What is a mortgage?
A mortgage is the transfer of an interest in an immovable property for the purpose of securing the payment of loan advanced or to be advanced or the performance of an engagement which may give rise to financial liability.
Sec. 58 of the Transfer of Property Act, 1882 defines the transferor as the mortgagor; the transferee as the mortgagee; the principal money and interest of which payment is secured are called the mortgage money, and the instrument (if any) by which the transfer is effected and mortgage is created are called a mortgage deed.
Types of Mortgages
- Simple mortgage– A simple mortgage does not involve giving the possession of the mortgagor’s property to the mortgagee. Here the mortgagor by an express or implied agreement binds himself personally to pay the mortgage money and contracts that in the case of non-payment within the specified time, the mortgagee can cause the mortgaged property to be sold in accordance with law and have the sale proceeds adjusted towards the payment of the mortgage money.
- Mortgage by conditional sale– This type of mortgage entails the apparent sale of property by the mortgagor to the mortgagee on a conditional basis, that on default by the mortgagor, the sale shall become absolute and complete. If the mortgagor repays his loan, the sale shall become null and void.
- Usufructuary mortgage– In a usufructuary mortgage, the mortgagor gives possession to the lender and gives him rights to accrue the rents or income received from that property as repayment towards mortgage money, till the time repayment is complete.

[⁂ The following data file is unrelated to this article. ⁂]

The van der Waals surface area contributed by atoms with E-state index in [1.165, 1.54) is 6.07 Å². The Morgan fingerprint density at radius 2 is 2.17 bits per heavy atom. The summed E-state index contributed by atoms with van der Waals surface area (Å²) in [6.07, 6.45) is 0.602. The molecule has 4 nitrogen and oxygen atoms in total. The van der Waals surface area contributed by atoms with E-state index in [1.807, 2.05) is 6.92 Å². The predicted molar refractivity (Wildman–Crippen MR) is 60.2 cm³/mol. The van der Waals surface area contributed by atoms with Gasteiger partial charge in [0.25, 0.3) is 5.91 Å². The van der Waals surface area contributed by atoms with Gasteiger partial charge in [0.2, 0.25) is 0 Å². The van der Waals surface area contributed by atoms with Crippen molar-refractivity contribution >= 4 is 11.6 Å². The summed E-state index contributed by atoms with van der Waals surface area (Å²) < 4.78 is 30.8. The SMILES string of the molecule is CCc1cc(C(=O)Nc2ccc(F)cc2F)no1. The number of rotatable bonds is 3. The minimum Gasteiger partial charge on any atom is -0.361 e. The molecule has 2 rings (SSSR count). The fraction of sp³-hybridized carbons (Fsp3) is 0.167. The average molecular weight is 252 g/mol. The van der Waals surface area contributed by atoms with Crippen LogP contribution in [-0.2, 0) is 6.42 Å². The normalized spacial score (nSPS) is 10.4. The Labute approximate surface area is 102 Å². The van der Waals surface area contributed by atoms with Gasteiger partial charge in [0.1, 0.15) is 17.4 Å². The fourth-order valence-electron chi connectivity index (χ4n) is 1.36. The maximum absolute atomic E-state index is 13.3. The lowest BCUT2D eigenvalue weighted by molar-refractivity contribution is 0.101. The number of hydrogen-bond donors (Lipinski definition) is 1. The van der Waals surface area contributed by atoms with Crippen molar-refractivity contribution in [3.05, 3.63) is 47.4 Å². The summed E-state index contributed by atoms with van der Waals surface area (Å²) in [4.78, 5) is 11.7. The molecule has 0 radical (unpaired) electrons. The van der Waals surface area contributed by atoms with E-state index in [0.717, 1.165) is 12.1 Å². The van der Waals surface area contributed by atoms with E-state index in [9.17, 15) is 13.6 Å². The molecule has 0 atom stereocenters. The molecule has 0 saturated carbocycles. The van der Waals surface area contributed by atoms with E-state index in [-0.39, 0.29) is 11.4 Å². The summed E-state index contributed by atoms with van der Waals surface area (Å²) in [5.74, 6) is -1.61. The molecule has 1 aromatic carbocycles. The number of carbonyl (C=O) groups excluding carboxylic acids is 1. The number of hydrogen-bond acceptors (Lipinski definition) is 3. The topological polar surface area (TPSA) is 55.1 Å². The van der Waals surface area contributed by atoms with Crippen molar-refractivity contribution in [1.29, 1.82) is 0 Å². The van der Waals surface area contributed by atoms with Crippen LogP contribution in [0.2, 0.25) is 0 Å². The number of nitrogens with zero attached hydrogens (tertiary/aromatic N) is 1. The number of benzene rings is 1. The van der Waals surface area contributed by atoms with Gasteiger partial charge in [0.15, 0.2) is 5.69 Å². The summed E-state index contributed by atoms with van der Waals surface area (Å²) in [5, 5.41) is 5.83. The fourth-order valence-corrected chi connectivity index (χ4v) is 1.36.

- English mortgage– The mortgagor transfers the mortgaged property to the mortgagee in entirety. However, there is a condition that on complete repayment of the mortgage money, the mortgagee will transfer the property back to the mortgagor.
- Mortgage by deposit of title-deeds-Where a person delivers to a creditor or his agent the documents of title to immovable property, in any of the towns notified (in gazette), with intent to create a security thereon, the transaction is called a mortgage by deposit of title deeds. This is also called equitable mortgage and is the most common type of mortgage and is used by banks to secure loans. Mortgage by deposit of title deeds does not require execution of a mortgage deed.
- Anomalous mortgage-A mortgage which is not any one of the above types is called an anomalous mortgage.
Requirement of registration of mortgage deed
A mortgage other than a mortgage by deposit of title deeds can be effected only by a registered instrument signed by the mortgagor and attested by at least two witnesses. It may be noted that some states in India have now made registration of mortgage by deposit of title deeds also mandatory.
Rights of Mortgagor
- Right of redemption
At any time after the mortgage money has become due, the mortgagor has a right, on repayment of the dues, to require the mortgagee:
- to deliver to the mortgage-deed and all documents relating to the mortgaged property which is in the possession or power of the mortgagee;
- where the mortgagee is in possession of the mortgaged property, to deliver possession thereof to the mortgagor; and